Intestinal Paneth cells modulate innate immunity and infection. In Crohn's disease, genetic mutations together with environmental triggers can disable Paneth cell function. Here, we find that a western diet (WD) similarly leads to Paneth cell dysfunction through mechanisms dependent on the microbiome and farnesoid X receptor (FXR) and type I interferon (IFN) signaling. Analysis of multiple human cohorts suggests that obesity is associated with Paneth cell dysfunction. In mouse models, consumption of a WD for as little as 4 weeks led to Paneth cell dysfunction. WD consumption in conjunction with Clostridium spp. increased the secondary bile acid deoxycholic acid levels in the ileum, which in turn inhibited Paneth cell function. The process required excess signaling of both FXR and IFN within intestinal epithelial cells. Our findings provide a mechanistic link between poor diet and inhibition of gut innate immunity and uncover an effect of FXR activation in gut inflammation.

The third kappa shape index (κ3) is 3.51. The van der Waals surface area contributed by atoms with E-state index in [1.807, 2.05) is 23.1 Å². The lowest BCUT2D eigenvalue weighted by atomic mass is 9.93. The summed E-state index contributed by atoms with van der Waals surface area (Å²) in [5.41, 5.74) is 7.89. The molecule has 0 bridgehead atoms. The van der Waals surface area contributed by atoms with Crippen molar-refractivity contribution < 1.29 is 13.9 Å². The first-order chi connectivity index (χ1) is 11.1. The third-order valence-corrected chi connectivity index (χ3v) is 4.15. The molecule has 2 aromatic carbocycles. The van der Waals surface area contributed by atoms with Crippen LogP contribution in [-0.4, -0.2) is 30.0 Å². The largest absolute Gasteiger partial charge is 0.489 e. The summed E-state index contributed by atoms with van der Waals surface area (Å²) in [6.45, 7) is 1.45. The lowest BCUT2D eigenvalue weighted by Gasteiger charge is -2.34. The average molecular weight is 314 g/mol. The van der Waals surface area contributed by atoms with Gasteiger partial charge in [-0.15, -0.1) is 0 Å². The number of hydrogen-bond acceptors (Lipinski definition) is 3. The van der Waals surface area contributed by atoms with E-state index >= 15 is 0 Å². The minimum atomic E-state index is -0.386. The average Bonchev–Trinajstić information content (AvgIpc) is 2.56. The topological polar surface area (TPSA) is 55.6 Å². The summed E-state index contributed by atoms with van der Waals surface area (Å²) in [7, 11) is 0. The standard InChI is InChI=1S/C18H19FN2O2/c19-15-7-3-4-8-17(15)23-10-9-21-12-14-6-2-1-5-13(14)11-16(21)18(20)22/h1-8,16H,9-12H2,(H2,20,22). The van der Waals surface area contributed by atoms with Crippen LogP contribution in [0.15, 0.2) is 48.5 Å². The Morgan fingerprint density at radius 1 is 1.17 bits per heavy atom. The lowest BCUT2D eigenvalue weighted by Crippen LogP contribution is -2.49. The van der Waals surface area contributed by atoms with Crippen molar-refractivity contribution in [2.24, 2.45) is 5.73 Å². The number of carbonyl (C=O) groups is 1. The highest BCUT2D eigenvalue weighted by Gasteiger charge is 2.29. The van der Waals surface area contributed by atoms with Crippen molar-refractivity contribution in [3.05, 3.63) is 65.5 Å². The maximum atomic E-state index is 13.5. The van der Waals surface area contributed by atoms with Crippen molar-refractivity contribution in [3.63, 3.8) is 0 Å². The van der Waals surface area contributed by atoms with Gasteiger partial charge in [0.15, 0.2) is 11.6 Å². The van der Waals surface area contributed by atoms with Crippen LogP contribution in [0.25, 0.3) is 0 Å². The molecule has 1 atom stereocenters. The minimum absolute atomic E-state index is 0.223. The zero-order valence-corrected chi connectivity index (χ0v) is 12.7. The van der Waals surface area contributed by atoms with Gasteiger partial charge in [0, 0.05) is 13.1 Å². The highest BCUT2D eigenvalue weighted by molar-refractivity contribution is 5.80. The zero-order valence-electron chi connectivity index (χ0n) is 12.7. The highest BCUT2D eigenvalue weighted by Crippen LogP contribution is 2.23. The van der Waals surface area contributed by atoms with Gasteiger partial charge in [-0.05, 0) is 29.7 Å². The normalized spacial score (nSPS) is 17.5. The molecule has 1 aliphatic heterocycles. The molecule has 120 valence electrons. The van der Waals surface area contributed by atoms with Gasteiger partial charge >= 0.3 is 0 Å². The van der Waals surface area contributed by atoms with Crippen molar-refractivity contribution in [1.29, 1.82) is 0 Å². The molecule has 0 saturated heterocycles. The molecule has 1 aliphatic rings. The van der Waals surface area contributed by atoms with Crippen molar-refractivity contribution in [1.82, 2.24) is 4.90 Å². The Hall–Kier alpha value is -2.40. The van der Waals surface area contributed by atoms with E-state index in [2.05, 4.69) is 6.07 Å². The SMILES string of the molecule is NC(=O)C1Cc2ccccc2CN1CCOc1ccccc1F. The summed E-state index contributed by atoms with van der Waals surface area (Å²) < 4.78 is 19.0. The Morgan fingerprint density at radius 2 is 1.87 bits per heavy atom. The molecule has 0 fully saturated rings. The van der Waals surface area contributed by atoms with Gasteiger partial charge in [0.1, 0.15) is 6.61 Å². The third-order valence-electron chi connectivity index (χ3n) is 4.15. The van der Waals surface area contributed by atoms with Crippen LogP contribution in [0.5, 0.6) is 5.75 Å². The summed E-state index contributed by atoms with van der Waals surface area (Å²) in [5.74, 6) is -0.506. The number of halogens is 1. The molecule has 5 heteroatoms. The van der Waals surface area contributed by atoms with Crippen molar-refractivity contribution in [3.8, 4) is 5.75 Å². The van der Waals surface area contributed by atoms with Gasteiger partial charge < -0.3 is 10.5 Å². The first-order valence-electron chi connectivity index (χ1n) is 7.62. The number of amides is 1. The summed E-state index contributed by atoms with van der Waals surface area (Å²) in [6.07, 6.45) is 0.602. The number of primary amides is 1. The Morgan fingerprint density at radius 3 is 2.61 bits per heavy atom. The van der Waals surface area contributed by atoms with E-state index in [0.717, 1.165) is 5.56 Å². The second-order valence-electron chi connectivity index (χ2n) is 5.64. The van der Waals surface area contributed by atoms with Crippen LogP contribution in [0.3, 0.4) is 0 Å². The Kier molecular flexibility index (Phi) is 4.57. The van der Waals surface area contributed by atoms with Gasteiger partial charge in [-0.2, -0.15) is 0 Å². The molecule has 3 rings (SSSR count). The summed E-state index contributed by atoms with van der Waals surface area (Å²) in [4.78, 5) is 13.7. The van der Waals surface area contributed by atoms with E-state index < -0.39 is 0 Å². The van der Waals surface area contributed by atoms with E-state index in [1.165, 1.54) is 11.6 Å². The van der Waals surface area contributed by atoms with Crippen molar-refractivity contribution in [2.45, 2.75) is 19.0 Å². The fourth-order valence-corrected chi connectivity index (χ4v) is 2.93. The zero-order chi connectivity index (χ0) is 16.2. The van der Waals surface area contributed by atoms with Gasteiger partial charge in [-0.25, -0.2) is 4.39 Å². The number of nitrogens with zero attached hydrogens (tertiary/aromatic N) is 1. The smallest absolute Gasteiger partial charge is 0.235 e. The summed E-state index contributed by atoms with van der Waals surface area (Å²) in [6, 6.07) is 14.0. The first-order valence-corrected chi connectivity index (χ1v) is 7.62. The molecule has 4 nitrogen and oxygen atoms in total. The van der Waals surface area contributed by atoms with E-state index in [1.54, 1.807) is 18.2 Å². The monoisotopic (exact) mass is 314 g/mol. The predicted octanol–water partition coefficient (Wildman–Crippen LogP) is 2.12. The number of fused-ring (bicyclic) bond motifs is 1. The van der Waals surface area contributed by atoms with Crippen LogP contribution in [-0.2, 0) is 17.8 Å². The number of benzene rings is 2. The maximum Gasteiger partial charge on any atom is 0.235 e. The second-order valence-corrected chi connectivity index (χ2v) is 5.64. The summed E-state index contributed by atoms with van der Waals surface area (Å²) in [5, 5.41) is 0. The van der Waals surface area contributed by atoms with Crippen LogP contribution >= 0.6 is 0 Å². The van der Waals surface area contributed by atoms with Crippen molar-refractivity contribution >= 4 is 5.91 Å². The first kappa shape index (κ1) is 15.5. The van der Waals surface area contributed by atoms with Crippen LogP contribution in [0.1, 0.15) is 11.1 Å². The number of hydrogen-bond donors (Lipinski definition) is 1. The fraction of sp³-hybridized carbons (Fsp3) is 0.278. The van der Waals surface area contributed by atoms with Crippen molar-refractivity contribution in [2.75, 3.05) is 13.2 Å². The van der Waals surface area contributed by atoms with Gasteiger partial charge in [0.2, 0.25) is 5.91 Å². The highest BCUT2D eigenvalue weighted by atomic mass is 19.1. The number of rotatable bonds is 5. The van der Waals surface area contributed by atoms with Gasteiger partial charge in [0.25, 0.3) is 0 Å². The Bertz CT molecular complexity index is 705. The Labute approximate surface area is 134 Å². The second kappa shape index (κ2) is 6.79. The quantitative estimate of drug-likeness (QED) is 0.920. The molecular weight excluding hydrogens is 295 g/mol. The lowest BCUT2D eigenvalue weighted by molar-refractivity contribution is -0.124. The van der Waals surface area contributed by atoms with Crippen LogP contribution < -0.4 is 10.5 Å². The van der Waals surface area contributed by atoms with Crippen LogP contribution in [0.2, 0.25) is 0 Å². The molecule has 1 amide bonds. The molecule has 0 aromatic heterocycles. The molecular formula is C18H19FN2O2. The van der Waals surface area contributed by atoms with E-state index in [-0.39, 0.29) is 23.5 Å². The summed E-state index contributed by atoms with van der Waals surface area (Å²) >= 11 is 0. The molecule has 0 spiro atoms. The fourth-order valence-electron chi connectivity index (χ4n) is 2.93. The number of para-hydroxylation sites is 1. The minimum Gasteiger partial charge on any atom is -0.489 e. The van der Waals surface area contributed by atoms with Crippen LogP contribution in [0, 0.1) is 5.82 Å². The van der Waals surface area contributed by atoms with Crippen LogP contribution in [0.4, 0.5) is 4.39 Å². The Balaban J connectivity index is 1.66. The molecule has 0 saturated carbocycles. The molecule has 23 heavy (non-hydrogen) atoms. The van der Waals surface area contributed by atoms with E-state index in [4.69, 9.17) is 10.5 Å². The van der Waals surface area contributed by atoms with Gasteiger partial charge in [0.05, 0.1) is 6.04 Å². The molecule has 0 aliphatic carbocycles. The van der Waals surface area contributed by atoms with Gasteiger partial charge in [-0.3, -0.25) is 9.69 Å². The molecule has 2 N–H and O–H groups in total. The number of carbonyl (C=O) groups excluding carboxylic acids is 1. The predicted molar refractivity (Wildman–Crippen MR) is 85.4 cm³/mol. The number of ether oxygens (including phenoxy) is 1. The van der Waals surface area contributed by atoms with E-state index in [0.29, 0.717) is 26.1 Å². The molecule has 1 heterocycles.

Original languageEnglish
Pages (from-to)988-1001.e6
JournalCell Host and Microbe
Issue number6
StatePublished - Jun 9 2021


  • cell-intrinsic
  • high fat diet
  • metabolism
  • microbiota
  • myeloid cells
  • obesity
  • organoids
  • transcriptomics


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